Christ did not leave Peter working as a fisherman the rest of his life. He was an apostle and a missionary and a pastor-teacher in the church. His life from that point on would be given as a witness to the Lord. He was a preacher of unparalleled opportunities in those early days of the church, and God used him greatly. On that day the words of Christ to Peter simply prepared him to refocus his life for Christ.
He would be imprisoned, beaten, and threatened by men, and anointed and used by God to perform miracles and bring the gospel to the Gentiles. In the end he would be martyred for his faith, and ultimately his life and ministry would be the framework upon which Christ would build His church – as Paul wrote, the church was “built on the foundation of the apostles and prophets, with Christ Jesus himself as the chief cornerstone” (Eph. 2:20).
The difference between the Spirit of Christ and our emotions
But on that morning on Galilee, Christ was there and helped them catch a large amount of fish, served them breakfast which He Himself had cooked for them on the shore, and comforted Peter about His forgiveness over his denials on the night of Christ’s arrest. Jesus let Peter know that his life was not yet over, that his race of faith had not yet been fully run.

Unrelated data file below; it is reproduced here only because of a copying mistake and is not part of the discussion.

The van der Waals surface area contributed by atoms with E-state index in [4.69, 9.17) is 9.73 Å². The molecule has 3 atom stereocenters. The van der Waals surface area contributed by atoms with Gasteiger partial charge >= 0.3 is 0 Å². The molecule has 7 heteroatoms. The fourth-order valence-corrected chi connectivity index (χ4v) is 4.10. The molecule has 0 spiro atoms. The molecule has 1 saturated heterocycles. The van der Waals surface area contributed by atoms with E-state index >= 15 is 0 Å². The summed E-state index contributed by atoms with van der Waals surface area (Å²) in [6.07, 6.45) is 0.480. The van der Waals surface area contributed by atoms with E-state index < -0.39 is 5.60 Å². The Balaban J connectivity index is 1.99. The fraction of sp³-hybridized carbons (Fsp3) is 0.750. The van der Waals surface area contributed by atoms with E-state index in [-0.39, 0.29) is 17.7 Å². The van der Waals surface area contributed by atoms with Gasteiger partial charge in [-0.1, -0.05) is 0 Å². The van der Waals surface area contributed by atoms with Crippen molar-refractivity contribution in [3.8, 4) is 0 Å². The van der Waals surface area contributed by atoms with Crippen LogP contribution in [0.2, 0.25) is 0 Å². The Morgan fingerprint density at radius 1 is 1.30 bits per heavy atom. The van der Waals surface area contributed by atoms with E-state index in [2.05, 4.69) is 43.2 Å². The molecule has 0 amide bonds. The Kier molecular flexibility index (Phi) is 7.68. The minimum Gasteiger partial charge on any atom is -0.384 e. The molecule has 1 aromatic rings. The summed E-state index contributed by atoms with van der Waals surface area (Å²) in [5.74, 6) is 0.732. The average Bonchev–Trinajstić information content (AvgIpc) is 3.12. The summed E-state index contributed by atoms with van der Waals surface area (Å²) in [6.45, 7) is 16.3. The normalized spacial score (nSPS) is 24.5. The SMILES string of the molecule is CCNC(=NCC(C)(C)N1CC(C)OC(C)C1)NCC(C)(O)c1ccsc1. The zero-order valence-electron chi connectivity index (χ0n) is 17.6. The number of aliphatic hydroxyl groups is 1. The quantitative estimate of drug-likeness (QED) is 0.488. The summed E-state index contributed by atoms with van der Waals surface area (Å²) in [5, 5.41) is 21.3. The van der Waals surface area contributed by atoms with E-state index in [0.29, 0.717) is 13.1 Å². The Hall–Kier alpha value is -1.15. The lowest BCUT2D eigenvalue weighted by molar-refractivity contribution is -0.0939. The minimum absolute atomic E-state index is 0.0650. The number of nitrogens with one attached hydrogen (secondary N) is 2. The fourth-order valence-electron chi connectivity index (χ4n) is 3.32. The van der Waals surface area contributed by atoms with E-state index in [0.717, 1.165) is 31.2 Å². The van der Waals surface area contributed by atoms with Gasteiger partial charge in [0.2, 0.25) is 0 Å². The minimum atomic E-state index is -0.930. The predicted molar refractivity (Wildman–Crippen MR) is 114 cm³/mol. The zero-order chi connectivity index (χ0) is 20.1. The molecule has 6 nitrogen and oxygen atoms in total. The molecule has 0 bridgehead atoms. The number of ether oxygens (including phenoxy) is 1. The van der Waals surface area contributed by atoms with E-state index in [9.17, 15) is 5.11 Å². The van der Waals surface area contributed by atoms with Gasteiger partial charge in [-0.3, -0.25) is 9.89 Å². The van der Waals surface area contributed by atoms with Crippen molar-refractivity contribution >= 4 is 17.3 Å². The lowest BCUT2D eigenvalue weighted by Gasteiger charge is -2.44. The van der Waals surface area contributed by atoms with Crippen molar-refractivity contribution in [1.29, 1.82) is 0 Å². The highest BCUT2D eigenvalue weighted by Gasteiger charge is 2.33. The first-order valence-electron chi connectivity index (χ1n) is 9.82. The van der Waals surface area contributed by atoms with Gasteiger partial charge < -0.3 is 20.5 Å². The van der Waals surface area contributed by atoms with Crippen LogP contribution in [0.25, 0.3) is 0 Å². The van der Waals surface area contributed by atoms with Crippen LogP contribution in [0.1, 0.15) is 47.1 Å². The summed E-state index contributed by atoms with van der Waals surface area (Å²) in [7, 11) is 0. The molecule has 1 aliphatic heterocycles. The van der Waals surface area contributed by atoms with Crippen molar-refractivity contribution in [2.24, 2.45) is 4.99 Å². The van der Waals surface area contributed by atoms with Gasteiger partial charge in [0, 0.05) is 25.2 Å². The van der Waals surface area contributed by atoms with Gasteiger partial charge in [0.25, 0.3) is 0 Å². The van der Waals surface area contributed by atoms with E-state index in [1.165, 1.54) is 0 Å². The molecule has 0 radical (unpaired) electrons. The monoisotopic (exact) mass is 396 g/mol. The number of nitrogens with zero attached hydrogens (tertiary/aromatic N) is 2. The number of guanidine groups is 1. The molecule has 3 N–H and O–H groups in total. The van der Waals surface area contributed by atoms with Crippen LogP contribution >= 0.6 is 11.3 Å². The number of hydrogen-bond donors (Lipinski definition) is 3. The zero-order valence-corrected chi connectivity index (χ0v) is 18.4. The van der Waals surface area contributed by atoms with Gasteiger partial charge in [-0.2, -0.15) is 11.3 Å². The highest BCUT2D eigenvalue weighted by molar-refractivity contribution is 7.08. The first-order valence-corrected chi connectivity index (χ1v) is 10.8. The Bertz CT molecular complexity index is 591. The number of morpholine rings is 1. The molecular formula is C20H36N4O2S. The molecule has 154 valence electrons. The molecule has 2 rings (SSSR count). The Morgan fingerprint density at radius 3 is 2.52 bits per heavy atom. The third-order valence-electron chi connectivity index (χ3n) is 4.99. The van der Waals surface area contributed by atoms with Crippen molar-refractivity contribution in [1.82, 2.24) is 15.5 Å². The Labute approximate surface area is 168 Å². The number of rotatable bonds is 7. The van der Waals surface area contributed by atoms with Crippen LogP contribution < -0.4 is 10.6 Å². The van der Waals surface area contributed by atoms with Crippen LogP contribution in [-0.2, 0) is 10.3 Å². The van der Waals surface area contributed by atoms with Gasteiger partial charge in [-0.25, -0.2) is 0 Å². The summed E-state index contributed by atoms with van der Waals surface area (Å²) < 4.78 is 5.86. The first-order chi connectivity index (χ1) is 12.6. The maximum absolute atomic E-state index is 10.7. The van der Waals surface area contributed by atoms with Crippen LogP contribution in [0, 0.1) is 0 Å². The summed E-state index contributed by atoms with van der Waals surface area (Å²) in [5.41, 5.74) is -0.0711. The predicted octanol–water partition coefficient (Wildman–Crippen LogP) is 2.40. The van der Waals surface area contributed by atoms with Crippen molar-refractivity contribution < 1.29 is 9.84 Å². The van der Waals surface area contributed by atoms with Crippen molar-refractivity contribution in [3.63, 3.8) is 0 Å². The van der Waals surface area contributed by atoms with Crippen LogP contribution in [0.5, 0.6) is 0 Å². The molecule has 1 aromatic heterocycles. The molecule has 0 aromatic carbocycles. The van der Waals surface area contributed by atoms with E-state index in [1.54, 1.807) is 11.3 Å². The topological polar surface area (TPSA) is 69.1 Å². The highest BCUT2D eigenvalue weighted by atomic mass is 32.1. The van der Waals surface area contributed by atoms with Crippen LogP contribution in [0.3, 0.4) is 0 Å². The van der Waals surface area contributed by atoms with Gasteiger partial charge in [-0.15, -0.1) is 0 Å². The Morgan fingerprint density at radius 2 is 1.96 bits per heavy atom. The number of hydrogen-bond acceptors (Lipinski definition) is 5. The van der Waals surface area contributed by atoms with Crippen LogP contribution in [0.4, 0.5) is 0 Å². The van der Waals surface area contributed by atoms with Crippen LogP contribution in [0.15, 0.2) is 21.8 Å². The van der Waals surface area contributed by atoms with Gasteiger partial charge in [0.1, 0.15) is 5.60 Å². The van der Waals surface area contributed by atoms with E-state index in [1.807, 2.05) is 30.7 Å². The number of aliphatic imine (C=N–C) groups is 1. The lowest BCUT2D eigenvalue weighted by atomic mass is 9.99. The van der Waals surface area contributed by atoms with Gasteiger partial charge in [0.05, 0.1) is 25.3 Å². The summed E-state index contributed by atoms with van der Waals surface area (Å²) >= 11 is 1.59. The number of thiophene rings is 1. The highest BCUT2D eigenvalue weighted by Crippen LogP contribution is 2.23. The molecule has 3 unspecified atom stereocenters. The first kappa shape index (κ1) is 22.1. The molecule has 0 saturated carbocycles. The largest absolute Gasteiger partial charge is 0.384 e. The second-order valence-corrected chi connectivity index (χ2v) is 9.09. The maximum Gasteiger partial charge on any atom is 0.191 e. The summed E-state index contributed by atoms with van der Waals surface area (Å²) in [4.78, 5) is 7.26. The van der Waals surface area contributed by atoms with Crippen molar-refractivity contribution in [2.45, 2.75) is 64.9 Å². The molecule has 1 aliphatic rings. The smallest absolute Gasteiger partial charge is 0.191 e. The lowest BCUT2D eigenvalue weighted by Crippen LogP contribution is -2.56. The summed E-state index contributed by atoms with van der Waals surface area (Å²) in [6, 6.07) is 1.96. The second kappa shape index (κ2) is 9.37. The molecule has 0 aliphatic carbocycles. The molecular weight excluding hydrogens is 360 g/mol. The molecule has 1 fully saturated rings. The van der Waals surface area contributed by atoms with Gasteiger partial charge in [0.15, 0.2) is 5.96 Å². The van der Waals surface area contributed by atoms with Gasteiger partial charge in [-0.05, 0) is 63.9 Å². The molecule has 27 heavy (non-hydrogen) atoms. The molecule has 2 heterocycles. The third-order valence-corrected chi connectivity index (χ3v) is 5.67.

It was all simple, straightforward, and Jesus talked to Peter in a way you should talk to a man who had witnessed so much in such a short time, and who had fished all night as well. No inappropriate pressure, no mind games, just Jesus and six of the disciples on the beach having breakfast and a chat.
We have physical and emotional needs. We are physical and emotional beings. We need exercise, rest, food, sleep, as well as friends, encouragement, challenges, peace, and purpose in life. And God knows this, of course, and provides these things for us.
Yet we are also spiritual beings – especially is this true for those who trust in Christ. In a short while, after this conversation with Peter, Christ would ascend on high and the Spirit would descend upon the church. The Spirit of God brought back to life the dead spirit of people – that which was dead in the unsaved became the very center of the Christian. But the Spirit is not the same as our emotions.
Christ said, “I have come that you might have life and have it to the full” (John 1010). He did not say, “I have come that you might have emotion and have it to the full.” Some have compared the filling of the Spirit to some sort of emotional experience that lifts us off the ground in excitement and enthusiasm. But the fullness of the Spirit is not about how high we jump in the air when God gets ahold of us, but about how straight we walk when our feet hit the ground.
To all those who are tired and weary
Let me end this little devotion with reminding us that the Spirit does not demand emotional enthusiasm from us. To be filled with Him does not mean that we must be leaping and shouting on some emotional high. We can relax and be calm and still enjoy the filling of the Spirit. Remember Christ said: “Come unto me all you who are weary and heavy laden and I will give you rest” (Matt. 11:28).